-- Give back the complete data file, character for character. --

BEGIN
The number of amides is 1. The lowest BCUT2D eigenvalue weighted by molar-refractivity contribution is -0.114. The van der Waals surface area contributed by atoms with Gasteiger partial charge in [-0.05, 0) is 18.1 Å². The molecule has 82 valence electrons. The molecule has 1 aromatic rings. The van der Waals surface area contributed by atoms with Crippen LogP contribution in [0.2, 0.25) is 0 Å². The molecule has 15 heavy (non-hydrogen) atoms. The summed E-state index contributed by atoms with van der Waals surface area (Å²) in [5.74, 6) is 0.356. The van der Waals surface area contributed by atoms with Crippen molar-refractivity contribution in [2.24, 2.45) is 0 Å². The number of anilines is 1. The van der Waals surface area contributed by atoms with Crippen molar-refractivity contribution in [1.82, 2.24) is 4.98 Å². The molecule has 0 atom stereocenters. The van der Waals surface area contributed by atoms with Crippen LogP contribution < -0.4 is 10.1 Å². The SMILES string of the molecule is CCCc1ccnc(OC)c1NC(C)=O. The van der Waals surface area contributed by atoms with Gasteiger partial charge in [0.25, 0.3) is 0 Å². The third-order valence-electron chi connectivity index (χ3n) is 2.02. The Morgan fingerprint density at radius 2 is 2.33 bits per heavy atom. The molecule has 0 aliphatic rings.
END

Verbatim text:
The number of amides is 1. The lowest BCUT2D eigenvalue weighted by molar-refractivity contribution is -0.114. The van der Waals surface area contributed by atoms with Gasteiger partial charge in [-0.05, 0) is 18.1 Å². The molecule has 82 valence electrons. The molecule has 1 aromatic rings. The van der Waals surface area contributed by atoms with Crippen LogP contribution in [0.2, 0.25) is 0 Å². The molecule has 15 heavy (non-hydrogen) atoms. The summed E-state index contributed by atoms with van der Waals surface area (Å²) in [5.74, 6) is 0.356. The van der Waals surface area contributed by atoms with Crippen molar-refractivity contribution in [2.24, 2.45) is 0 Å². The number of anilines is 1. The van der Waals surface area contributed by atoms with Crippen molar-refractivity contribution in [1.82, 2.24) is 4.98 Å². The molecule has 0 atom stereocenters. The van der Waals surface area contributed by atoms with Crippen LogP contribution < -0.4 is 10.1 Å². The SMILES string of the molecule is CCCc1ccnc(OC)c1NC(C)=O. The van der Waals surface area contributed by atoms with Gasteiger partial charge in [0.25, 0.3) is 0 Å². The third-order valence-electron chi connectivity index (χ3n) is 2.02. The Morgan fingerprint density at radius 2 is 2.33 bits per heavy atom. The molecule has 0 aliphatic rings.